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Securing Atlanta's Future Thought Leadership

Following the Science so Every Child Can Read

The Nation’s Report Card from 2022, also known as the NAEP (National Assessment of Educational Progress), confirmed the significant learning loss many of us feared in the wake of the pandemic. While this “pandemic learning loss” is disconcerting, NAEP data in 2019 (before the pandemic) revealed that most American children–across every demographic–are not proficient readers in 4th grade.  Fewer than 35 percent of children are reading proficiently, which means that approximately 65 percent of children are not proficient readers. 

Suddenly, everyone is outraged and frightened about learning loss, despite decades of scores showing that our children are not reading. While the impact of the pandemic on academic achievement is indisputable, the national conversation is misleading. COVID has provided a scapegoat for our systems’ centuries of failure and injustice.

We do not accept the scapegoat. Absolutely: COVID has impacted children, adults, systems and education – there is no dispute. However, it is not because of COVID that we find most American children and communities disenfranchised by systemic failure.  NAEP longitudinal data affirms what it has shown since its inception: the failure to teach our children to read belongs squarely with our national educational systems who have been failing to teach children to read for decades.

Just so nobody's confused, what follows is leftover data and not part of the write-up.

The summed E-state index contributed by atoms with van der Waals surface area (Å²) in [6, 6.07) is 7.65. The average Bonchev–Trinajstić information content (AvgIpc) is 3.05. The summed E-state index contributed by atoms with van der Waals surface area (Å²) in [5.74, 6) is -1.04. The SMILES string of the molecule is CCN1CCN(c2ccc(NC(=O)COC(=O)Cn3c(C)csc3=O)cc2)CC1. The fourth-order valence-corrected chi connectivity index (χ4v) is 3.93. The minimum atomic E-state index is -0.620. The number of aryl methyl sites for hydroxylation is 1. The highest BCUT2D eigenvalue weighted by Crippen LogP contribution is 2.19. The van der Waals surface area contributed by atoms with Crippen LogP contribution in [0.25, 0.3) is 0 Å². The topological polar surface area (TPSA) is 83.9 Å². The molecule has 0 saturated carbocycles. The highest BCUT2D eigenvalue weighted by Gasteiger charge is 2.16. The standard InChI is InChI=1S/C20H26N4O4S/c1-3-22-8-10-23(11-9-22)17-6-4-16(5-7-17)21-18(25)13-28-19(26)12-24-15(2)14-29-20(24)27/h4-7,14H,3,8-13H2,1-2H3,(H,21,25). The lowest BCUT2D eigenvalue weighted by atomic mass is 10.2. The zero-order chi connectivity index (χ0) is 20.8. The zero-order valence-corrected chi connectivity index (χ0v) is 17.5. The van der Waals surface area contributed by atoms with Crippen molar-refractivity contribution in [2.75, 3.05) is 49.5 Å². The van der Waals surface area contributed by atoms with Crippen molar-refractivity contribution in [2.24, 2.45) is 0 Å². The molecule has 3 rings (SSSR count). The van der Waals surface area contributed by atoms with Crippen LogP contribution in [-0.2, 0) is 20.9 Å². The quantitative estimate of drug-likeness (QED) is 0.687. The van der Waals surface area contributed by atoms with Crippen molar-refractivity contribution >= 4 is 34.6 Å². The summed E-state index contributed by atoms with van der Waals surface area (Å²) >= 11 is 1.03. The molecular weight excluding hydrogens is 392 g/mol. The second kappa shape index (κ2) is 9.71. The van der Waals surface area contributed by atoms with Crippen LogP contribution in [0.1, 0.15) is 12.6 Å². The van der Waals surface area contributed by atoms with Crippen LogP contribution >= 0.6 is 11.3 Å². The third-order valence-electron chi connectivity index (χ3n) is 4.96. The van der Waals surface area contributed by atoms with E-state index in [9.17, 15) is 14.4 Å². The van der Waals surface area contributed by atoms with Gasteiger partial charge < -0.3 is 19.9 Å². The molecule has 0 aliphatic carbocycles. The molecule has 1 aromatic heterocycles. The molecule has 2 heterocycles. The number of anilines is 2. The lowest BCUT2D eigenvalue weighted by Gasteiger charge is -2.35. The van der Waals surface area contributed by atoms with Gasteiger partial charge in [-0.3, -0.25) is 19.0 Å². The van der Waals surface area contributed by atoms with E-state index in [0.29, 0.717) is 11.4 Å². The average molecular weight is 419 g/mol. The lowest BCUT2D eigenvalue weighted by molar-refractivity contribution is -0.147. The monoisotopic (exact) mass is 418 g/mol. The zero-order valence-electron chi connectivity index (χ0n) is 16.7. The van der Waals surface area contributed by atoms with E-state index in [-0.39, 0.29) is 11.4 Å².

Historically, we have tolerated reading failure, perhaps even expecting it for some portion of the population.  But in good conscience, how can we pick the four out of ten who will read, and the six out of ten who will fail to read? 

Before the global pandemic, American children were already not being taught to read. This truth emerges with every NAEP reveal – despite decades of research that affirm nearly every child is equipped with the cognitive ability to learn to read, …when provided with the explicit instruction to support the brain’s translation of speech into text.  

What we know is this: no child has an innate ability to read, they must be explicitly taught.  Unlocking literacy for all children can be achieved by applying the science of reading, a body of research that defines how our brains learn to read and provides a clear roadmap for systematic and explicit instruction. Otherwise known as structured literacy, this science is based on neuroscience, and when followed, allows 95 percent of students to become skilled readers.

If the 2022 NAEP data is startling to you, good. You are paying attention, and your outrage is well-placed.  If learning loss has kicked our systems of education into high gear, good!  If the nation is finally locating the backbone to discontinue failed reading strategies, good! Finally examining how we are failing our children, and choosing instead to follow the science for EVERY child may be the silver-lining of COVID learning loss.  It’s always the right time to do what’s right. 

For more information about the Science of Reading, please visit cox.campus.org or email us as literacyandjusticeforall@coxcampus.org.  

To find out if your child is receiving reading instruction that follows the science, check out this article from U.S. News and World Report.

[3] D. A. Kilpatrick, Essentials of Assessing, Preventing, and Overcoming Reading Difficulties (Hoboken, NJ: Wiley, 2015); L. Lim et al., “Using the MULTILIT Literacy Instruction Program with Children Who Have Down Syndrome,” Reading and Writing 32 (2019): 2179–2200; P. G. Mathes et al., “The Effects of Theoretically Different Instruction and Student Characteristics on the Skills of Struggling Readers,” Reading Research Quarterly 40 (2005): 148–182; and J. K. Torgesen, “Avoiding the Devastating Downward Spiral: The Evidence That Early Intervention Prevents Reading Failure,” American Educator 28, no. 3 (2004): 6–9, 12–13, 17–19, 45–47.




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